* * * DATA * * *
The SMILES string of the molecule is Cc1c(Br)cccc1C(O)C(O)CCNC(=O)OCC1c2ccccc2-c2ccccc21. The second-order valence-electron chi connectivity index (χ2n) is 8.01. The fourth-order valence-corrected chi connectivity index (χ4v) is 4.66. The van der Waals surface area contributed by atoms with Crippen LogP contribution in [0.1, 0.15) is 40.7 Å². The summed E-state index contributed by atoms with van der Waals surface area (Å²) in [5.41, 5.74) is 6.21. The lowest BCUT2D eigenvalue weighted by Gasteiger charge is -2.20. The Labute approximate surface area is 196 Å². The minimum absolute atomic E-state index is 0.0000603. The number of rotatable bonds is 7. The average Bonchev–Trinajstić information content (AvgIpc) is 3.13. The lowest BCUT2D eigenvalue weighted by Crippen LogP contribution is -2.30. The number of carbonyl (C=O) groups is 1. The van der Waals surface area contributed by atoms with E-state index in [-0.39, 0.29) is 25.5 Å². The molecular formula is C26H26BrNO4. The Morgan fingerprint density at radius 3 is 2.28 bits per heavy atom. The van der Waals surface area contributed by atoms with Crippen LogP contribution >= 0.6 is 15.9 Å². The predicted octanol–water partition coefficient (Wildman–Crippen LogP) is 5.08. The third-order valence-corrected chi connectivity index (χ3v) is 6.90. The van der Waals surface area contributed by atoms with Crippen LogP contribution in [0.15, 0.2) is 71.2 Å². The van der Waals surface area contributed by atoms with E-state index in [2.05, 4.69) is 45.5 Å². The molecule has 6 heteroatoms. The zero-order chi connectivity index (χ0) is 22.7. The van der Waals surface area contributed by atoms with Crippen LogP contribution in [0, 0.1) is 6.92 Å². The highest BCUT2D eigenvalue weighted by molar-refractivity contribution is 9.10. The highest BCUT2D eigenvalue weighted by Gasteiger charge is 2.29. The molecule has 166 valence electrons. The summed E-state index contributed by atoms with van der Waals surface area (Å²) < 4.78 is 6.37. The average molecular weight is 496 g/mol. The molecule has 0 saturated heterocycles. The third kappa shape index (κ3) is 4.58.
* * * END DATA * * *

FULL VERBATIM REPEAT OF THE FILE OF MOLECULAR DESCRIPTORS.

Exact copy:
The SMILES string of the molecule is Cc1c(Br)cccc1C(O)C(O)CCNC(=O)OCC1c2ccccc2-c2ccccc21. The second-order valence-electron chi connectivity index (χ2n) is 8.01. The fourth-order valence-corrected chi connectivity index (χ4v) is 4.66. The van der Waals surface area contributed by atoms with Crippen LogP contribution in [0.1, 0.15) is 40.7 Å². The summed E-state index contributed by atoms with van der Waals surface area (Å²) in [5.41, 5.74) is 6.21. The lowest BCUT2D eigenvalue weighted by Gasteiger charge is -2.20. The Labute approximate surface area is 196 Å². The minimum absolute atomic E-state index is 0.0000603. The number of rotatable bonds is 7. The average Bonchev–Trinajstić information content (AvgIpc) is 3.13. The lowest BCUT2D eigenvalue weighted by Crippen LogP contribution is -2.30. The number of carbonyl (C=O) groups is 1. The van der Waals surface area contributed by atoms with E-state index in [-0.39, 0.29) is 25.5 Å². The molecular formula is C26H26BrNO4. The Morgan fingerprint density at radius 3 is 2.28 bits per heavy atom. The van der Waals surface area contributed by atoms with Crippen LogP contribution >= 0.6 is 15.9 Å². The predicted octanol–water partition coefficient (Wildman–Crippen LogP) is 5.08. The third-order valence-corrected chi connectivity index (χ3v) is 6.90. The van der Waals surface area contributed by atoms with Crippen LogP contribution in [0.15, 0.2) is 71.2 Å². The van der Waals surface area contributed by atoms with E-state index in [2.05, 4.69) is 45.5 Å². The molecule has 6 heteroatoms. The zero-order chi connectivity index (χ0) is 22.7. The van der Waals surface area contributed by atoms with Crippen LogP contribution in [0, 0.1) is 6.92 Å². The highest BCUT2D eigenvalue weighted by molar-refractivity contribution is 9.10. The highest BCUT2D eigenvalue weighted by Gasteiger charge is 2.29. The molecule has 166 valence electrons. The summed E-state index contributed by atoms with van der Waals surface area (Å²) < 4.78 is 6.37. The average molecular weight is 496 g/mol. The molecule has 0 saturated heterocycles. The third kappa shape index (κ3) is 4.58.